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Red Cross to Temporarily Close Iraq Offices - 2003-11-08


The International Red Cross has decided to temporarily shut down its two main offices in Iraq because of increasing attacks being carried out by anti-coalition forces. The announcement was made just hours after pre-dawn raids were made by coalition forces in Saddam Hussein's hometown of Tikrit.

A spokesman for the International Red Cross, Florian Westphal, Saturday described the situation in Iraq as being extremely dangerous and volatile.

Consequently, the aid organization has decided to temporarily close its offices in Baghdad and in the southern Iraqi city of Basra.

The Red Cross headquarters in Baghdad was attacked by a suicide car bomber last month. A number of civilians and two Red Cross workers were killed.

The Red Cross had already evacuated most of its foreign employees following last month's blast.

West of Baghdad in the town of Fallujah Saturday, two U.S. soldiers with the 82nd Airborne Division were killed and another wounded when a roadside bomb was detonated as their convoy passed by.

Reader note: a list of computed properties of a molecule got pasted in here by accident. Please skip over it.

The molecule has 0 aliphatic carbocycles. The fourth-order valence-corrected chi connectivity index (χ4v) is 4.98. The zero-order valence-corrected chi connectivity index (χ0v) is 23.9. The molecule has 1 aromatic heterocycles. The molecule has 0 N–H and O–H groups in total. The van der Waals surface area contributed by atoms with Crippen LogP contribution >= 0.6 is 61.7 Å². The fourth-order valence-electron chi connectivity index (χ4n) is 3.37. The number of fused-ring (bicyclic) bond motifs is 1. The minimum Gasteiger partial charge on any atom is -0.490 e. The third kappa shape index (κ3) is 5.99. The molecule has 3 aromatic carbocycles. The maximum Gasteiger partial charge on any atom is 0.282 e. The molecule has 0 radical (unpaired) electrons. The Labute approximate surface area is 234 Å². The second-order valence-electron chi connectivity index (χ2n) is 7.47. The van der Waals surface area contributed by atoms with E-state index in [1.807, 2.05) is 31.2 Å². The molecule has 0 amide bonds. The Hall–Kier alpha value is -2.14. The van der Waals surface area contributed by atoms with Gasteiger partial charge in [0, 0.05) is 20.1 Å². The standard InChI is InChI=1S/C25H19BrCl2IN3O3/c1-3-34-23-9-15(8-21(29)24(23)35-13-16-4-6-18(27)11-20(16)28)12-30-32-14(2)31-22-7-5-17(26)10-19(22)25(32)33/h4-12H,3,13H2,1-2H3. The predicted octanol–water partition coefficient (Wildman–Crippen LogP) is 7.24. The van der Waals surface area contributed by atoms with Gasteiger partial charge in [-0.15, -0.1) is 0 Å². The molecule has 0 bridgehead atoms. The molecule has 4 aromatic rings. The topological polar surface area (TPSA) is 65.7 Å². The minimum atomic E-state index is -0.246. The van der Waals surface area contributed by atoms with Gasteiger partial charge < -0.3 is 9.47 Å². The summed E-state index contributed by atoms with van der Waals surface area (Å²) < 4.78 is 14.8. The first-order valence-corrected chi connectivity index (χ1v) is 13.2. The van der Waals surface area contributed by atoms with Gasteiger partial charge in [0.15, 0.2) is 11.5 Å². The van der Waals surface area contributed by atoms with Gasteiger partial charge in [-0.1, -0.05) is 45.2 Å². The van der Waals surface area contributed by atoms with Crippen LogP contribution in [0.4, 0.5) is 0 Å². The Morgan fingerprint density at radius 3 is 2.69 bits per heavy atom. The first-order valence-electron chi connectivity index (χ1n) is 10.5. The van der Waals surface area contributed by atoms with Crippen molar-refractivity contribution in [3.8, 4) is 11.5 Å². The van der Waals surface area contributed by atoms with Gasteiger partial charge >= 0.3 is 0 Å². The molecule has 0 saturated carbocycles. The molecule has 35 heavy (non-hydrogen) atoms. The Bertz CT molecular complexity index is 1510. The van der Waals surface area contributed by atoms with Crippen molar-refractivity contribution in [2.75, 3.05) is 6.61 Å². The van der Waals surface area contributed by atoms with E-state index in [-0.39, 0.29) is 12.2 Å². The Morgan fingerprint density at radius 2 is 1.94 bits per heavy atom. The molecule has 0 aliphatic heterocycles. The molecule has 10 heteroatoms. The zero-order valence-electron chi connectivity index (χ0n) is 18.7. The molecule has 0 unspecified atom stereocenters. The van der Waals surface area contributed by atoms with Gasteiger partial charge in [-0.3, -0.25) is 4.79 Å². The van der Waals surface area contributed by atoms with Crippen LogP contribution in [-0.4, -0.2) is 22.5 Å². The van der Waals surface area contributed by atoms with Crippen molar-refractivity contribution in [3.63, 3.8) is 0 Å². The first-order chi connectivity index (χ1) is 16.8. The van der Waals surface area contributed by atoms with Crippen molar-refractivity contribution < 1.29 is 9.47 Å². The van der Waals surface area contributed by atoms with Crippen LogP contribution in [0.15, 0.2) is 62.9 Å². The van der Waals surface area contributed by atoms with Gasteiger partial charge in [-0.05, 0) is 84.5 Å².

In Saddam Hussein's hometown of Tikrit U.S. troops, backed by Bradley fighting vehicles and tanks, conducted pre-dawn raids Saturday. They demolished two abandoned houses and a warehouse suspected of being a hideout for anti-coalition forces.

The raid was in apparent response to the downing of a Blackhawk helicopter near Tikrit on Friday that killed six U.S. soldiers aboard the aircraft.

American military officials say the cause of the crash is under investigation, but there are indications the helicopter was hit by a rocket-propelled grenade.

Lieutenant Colonel Steven Russell, commander of the 1st Battalion in Tikrit was quoted as saying that Saturday morning's raid in Tikrit was intended to show the town that U.S. forces "have teeth and claws and will use them."

Military officials also announced that a nighttime curfew that had been lifted for the Islamic holy month of Ramadan was being reimposed in Tikrit, located about 160 kilometers north of Baghdad.

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